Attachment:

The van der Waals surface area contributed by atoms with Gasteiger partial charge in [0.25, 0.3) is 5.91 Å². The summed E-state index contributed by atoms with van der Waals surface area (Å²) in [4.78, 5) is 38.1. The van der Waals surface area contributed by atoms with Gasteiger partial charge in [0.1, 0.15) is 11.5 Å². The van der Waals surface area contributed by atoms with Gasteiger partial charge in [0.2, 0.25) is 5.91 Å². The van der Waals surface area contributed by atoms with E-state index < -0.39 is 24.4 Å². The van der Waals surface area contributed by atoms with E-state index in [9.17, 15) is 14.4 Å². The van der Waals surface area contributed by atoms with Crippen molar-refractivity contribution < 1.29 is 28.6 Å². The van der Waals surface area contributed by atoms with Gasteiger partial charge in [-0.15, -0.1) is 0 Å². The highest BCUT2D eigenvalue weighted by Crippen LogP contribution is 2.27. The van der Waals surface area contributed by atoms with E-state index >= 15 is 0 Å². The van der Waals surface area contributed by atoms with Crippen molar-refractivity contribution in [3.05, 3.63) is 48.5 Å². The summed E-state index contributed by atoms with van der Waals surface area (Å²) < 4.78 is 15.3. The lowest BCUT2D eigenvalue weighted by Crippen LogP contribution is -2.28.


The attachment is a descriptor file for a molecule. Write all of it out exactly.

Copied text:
The van der Waals surface area contributed by atoms with Gasteiger partial charge in [0.25, 0.3) is 5.91 Å². The summed E-state index contributed by atoms with van der Waals surface area (Å²) in [4.78, 5) is 38.1. The van der Waals surface area contributed by atoms with Gasteiger partial charge in [0.1, 0.15) is 11.5 Å². The van der Waals surface area contributed by atoms with Gasteiger partial charge in [0.2, 0.25) is 5.91 Å². The van der Waals surface area contributed by atoms with E-state index < -0.39 is 24.4 Å². The van der Waals surface area contributed by atoms with E-state index in [9.17, 15) is 14.4 Å². The van der Waals surface area contributed by atoms with Crippen molar-refractivity contribution < 1.29 is 28.6 Å². The van der Waals surface area contributed by atoms with Gasteiger partial charge in [-0.15, -0.1) is 0 Å². The highest BCUT2D eigenvalue weighted by Crippen LogP contribution is 2.27. The van der Waals surface area contributed by atoms with E-state index >= 15 is 0 Å². The van der Waals surface area contributed by atoms with Crippen molar-refractivity contribution in [3.05, 3.63) is 48.5 Å². The summed E-state index contributed by atoms with van der Waals surface area (Å²) < 4.78 is 15.3. The lowest BCUT2D eigenvalue weighted by Crippen LogP contribution is -2.28.